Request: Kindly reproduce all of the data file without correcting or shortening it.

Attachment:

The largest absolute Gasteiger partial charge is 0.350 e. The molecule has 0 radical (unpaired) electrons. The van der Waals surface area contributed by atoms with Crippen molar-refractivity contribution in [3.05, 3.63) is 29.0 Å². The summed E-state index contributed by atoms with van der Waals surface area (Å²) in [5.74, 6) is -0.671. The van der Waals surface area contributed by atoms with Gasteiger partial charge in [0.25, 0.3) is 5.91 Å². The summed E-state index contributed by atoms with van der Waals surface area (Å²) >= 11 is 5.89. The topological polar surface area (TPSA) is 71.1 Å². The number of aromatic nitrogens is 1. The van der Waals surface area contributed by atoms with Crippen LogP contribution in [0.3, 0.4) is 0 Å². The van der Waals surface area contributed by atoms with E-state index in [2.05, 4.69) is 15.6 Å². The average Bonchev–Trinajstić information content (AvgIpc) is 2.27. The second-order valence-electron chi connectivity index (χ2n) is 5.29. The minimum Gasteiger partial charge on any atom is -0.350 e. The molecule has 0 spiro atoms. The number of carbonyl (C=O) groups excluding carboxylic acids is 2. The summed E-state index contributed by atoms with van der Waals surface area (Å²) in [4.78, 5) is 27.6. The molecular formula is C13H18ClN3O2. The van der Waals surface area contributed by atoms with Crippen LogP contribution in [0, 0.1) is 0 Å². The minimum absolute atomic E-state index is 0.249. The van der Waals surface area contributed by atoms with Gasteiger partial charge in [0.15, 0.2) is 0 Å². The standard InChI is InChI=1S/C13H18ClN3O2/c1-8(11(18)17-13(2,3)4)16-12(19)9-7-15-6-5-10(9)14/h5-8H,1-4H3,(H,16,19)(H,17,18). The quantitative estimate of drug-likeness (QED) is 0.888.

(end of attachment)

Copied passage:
The largest absolute Gasteiger partial charge is 0.350 e. The molecule has 0 radical (unpaired) electrons. The van der Waals surface area contributed by atoms with Crippen molar-refractivity contribution in [3.05, 3.63) is 29.0 Å². The summed E-state index contributed by atoms with van der Waals surface area (Å²) in [5.74, 6) is -0.671. The van der Waals surface area contributed by atoms with Gasteiger partial charge in [0.25, 0.3) is 5.91 Å². The summed E-state index contributed by atoms with van der Waals surface area (Å²) >= 11 is 5.89. The topological polar surface area (TPSA) is 71.1 Å². The number of aromatic nitrogens is 1. The van der Waals surface area contributed by atoms with Crippen LogP contribution in [0.3, 0.4) is 0 Å². The van der Waals surface area contributed by atoms with E-state index in [2.05, 4.69) is 15.6 Å². The average Bonchev–Trinajstić information content (AvgIpc) is 2.27. The second-order valence-electron chi connectivity index (χ2n) is 5.29. The minimum Gasteiger partial charge on any atom is -0.350 e. The molecule has 0 spiro atoms. The number of carbonyl (C=O) groups excluding carboxylic acids is 2. The summed E-state index contributed by atoms with van der Waals surface area (Å²) in [4.78, 5) is 27.6. The molecular formula is C13H18ClN3O2. The van der Waals surface area contributed by atoms with Crippen LogP contribution in [0, 0.1) is 0 Å². The minimum absolute atomic E-state index is 0.249. The van der Waals surface area contributed by atoms with Gasteiger partial charge in [0.15, 0.2) is 0 Å². The standard InChI is InChI=1S/C13H18ClN3O2/c1-8(11(18)17-13(2,3)4)16-12(19)9-7-15-6-5-10(9)14/h5-8H,1-4H3,(H,16,19)(H,17,18). The quantitative estimate of drug-likeness (QED) is 0.888.